Massachusetts is also a major contender in the federal Promise Neighborhoods competition, another approach to addressing out-of-school needs. The Commonwealth is home to three exciting, new partnerships selected among just twenty-one such partnerships nationwide for initial planning grants from the U.S. Department of Education. These pioneering partnerships, cousins of the famous Harlem Children’s Zone, will help Massachusetts scale up community-wide services to its neediest children. As they contemplate diverse supports from prenatal care and parental education all the way to assistance for students attending college, these diverse partners are attempting to institutionalize the kind of wraparound attention that middle class children take for granted. In our view, that’s what it’s going to take to close achievement gaps.
There are dozens of examples of our robust non-profit community providing extraordinary supports to educators and government agencies in the quest to serve our neediest children better. One of our most successful programs, called City Connects, began by providing staff to oversee the inclusion of wraparound services from several local health and human service agencies into a small number of targeted Boston public schools. Now, the program is expanding statewide. At the same time, we are home to many Full-Service Schools which have been engaged in this work for years blazing a path and providing perspective on our current work. The state’s nationally renowned experiment with expanded learning time is reaping outstanding results while after school programs are flourishing and many of these directly address the unmet needs of children battling the challenges of poverty.
We are also exploring better ways and means of sharing data on the health, well-being, and academic success of our students. While respectful of privacy concerns, we must do much better at providing educators the background on children and their families so that we can tailor an approach to meet the needs of each child. To this end, we are proposing the creation of a “Readiness Passport” which will be similar to a running, medical record including information on which services students have received, which issues are current, which treatments have worked, and which impediments may be preventing them from attending school and being attentive in class. With such information, educators will be better prepared to tailor educational strategies designed to overcome barriers and advance student learning.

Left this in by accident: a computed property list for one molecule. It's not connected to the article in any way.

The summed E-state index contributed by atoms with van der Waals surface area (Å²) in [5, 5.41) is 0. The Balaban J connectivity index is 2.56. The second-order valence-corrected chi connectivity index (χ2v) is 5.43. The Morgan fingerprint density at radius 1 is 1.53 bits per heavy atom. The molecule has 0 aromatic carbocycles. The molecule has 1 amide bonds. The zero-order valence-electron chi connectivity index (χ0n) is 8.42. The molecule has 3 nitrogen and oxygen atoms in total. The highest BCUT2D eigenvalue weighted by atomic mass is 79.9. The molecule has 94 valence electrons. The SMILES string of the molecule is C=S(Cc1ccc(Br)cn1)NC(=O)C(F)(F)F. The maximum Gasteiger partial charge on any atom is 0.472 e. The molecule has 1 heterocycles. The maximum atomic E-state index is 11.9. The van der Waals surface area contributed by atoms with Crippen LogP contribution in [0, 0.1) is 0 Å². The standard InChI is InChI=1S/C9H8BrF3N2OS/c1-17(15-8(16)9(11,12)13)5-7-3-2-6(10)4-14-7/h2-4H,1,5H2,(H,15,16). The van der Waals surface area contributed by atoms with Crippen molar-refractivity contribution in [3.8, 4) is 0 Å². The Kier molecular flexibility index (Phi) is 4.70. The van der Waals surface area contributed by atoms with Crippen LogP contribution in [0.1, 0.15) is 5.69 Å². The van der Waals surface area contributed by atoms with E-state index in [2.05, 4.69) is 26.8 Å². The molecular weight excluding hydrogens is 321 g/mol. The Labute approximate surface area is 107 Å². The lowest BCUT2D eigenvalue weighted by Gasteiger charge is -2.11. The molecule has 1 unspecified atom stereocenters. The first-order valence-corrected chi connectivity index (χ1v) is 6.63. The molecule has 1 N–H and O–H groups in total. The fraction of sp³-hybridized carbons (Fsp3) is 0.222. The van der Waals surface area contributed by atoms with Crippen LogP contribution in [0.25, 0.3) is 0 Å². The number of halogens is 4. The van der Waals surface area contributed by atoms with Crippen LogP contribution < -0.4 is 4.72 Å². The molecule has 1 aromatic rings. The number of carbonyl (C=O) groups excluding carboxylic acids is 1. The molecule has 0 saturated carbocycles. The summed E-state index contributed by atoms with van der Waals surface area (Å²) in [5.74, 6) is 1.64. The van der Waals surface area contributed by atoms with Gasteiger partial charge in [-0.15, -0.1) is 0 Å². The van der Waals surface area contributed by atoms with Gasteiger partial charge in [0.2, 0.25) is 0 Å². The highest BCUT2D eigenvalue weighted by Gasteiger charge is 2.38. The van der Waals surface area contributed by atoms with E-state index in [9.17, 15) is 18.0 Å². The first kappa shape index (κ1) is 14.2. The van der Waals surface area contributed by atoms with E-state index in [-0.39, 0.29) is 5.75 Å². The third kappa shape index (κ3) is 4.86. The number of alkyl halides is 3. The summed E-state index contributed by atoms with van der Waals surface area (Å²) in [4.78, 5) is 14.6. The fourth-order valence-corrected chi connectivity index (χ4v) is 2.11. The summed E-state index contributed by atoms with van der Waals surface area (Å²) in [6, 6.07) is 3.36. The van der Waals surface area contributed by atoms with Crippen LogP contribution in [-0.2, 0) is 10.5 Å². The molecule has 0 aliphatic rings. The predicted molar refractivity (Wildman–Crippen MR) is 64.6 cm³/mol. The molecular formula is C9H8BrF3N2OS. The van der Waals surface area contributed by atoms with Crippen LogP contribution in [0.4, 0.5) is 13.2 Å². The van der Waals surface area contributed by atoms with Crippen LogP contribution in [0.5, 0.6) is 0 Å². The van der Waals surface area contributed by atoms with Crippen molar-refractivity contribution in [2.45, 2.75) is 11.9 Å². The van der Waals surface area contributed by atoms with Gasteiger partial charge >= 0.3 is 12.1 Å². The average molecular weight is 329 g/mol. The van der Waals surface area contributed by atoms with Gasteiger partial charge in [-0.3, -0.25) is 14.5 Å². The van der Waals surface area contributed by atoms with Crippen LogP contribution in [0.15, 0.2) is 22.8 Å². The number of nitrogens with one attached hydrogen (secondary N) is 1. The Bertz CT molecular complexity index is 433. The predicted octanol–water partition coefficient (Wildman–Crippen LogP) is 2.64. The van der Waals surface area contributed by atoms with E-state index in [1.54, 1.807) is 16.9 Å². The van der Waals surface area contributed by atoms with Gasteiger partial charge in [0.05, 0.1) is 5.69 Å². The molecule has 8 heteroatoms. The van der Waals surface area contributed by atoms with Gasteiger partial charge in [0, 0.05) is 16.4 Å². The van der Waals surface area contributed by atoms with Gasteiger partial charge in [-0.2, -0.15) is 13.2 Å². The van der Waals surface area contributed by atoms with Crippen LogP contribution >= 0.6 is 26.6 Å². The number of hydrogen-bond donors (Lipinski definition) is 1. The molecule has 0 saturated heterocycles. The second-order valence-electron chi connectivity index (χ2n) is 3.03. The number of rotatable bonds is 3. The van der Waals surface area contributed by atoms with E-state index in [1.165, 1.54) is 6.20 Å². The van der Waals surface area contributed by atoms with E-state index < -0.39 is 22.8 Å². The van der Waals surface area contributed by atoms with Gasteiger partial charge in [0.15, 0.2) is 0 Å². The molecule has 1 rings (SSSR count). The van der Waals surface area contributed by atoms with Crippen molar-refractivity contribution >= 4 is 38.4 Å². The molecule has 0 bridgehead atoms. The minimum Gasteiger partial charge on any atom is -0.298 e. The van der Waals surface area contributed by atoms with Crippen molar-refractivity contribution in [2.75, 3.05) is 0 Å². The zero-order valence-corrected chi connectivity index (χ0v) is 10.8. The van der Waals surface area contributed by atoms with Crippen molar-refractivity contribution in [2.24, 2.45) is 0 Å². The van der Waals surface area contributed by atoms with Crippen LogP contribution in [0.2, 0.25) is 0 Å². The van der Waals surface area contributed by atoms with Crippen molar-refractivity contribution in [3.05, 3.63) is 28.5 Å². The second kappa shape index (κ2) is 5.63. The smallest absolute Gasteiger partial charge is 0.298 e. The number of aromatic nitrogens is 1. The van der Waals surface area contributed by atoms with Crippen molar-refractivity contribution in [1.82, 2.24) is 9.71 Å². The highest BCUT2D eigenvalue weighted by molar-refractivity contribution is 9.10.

To measure our success at this work, we will have to identify a set of leading indicators attached to some clear goals. This is very much a work in progress. A simple example is school attendance. Obviously, students can’t learn if they’re not in school. If we measure attendance and hold schools responsible for improving it, then they will, of necessity, begin to focus on the out-of-school factors impeding student attendance. Eliminating these barriers should result in increased student learning.
I recently witnessed this work in action. Governor Patrick and I visited the Orchard Gardens K-8 School in Boston. Orchard Gardens is really a perfect example of many of our initiatives at work. First, they were identified under the Achievement Gap Act as a school in need of immediate improvement. The superintendent utilized the changes made possible in the law to bring on an inspiring, new principal who in turn utilized the changes made possible by the law to make major changes to the staff and the structure of the school day. Additionally, again using the law, the superintendent empowered the principal to partner with various community organizations to provide services to students and families. One such partner is City Year whose young workers bring energy and a sharp focus to the challenges of student attendance at the school. Orchard Gardens began working with City Year Boston to specifically target issues with attendance. Each day, City Year corps members get a list from teachers of students who are not in school and call home, call cell phones, call families, and sometimes make visits all toward the goal of increasing attendance. The City Year professionals then become case workers with students and families guiding solutions to attendance problems. This allows teachers and administrators to focus on teaching while making sure that students are in school to enjoy the benefits of improved instruction. It’s a bit early to look at results, but the principal reports that the effort is already paying dividends and substantial learning gains are in the offing. This school is just one example of the kind of comprehensive work we must take to scale if we intend to close our most persistent achievement gaps.
The inclusion of wraparound services is pragmatic approach to long unaddressed problems in the lives of children, problems that routinely interfere with learning. It’s high time that we, as educators, recognize these problems and begin to get more active in working with others to solve them as they constitute such a threat to our achieving our educational aspirations. We must maintain our commitment to high expectations, regular assessments, and accountability. However, we must face up to those factors which are undermining our best instructional intentions.
S. Paul Reville is the Massachusetts secretary of education, and, in that role, directs the executive office of education and works closely with the commonwealth’s education agencies and the University of Massachusetts system while serving as a voting member of the governing board of all four state education agencies. He is the governor’s top adviser on education and helps shape the state’s education reform agenda, including the recent Achievement Gap Act of 2010.
The opinions expressed in The Futures of School Reform are strictly those of the author(s) and do not reflect the opinions or endorsement of Editorial Projects in Education, or any of its publications.